That would be a first log-like curve like this:
Followed by a contrast S-curve (sort of) like that:
But you see the drawback of not handling the saturation properly: blacks get a weird red saturation while highlights get completely washed away. Notice that I didn’t take time to tweak the curves to match filmic’s result, because creating a good log-like curve with spline interpolation is prone to cusps and really tricky.
Maybe I should drink water instead of
That’s by design.
You will end up with out-of-gamut colors in highlights if you do so.
The non-linear part of the curve does not preserve RGB ratios, that is everything out of the latitude bounds. So it makes sense handle saturation depending on the luminance adjustements (that’s what every tonemapping algo does without telling you).
First of all, 15 years of digital photography have made people used to oversaturated and overcontrasted pictures. So that’s something to keep in mind when you compare “film-like” digital processing and “post-digital-era” processing. It’s designed to be softer.
Then, if you want to protect the highlights from desaturation, you might have to make them less highlights, that is use an exposure module, decrease the exposure, and selectively mask the highlights. Or use the neutral density filter module. Or wait for this: A tone equalizer in darktable ?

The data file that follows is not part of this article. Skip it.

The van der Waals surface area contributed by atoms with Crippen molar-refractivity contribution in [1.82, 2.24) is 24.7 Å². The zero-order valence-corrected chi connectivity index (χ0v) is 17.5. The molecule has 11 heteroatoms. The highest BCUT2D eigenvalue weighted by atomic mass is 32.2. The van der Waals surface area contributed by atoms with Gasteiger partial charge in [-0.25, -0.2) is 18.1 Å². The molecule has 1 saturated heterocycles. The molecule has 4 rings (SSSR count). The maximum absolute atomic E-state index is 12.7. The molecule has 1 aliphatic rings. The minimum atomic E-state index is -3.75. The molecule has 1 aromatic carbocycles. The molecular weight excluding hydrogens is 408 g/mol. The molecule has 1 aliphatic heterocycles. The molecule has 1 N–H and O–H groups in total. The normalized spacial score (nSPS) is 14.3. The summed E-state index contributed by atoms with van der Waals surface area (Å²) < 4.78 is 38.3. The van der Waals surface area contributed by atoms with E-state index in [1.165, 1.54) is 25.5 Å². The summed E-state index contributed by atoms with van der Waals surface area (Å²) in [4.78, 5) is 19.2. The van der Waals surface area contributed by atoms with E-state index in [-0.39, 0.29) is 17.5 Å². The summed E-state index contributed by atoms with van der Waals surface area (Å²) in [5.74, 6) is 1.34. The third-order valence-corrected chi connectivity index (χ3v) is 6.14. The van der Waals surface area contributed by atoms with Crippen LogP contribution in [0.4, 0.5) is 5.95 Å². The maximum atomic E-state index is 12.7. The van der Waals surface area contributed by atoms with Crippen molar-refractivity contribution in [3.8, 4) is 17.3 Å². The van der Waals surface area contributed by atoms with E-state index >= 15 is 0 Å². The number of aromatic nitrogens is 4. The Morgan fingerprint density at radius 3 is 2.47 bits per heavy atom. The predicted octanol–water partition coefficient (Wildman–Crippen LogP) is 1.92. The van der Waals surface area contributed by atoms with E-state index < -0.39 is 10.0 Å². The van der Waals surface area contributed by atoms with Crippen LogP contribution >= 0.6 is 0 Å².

The thing is, a global transfer function like filmic will always have some caveats. The behavior shown in the samples above is what’s expected from a film emulation: compress highlights, raise mid-tones, desaturates bounds. It might not suit every need, but it’s not a one-size-fits-all anyway.
Alternatively, give more space to your white point (increase the white exposure), so your sky is not interpreted as pure white, and less desaturated:
But this falls back to basic Adam’s zone system, and deciding in which “zone” you put your sky. At the end, you need to think “how would I have done that with film ?” and translate that into filmic.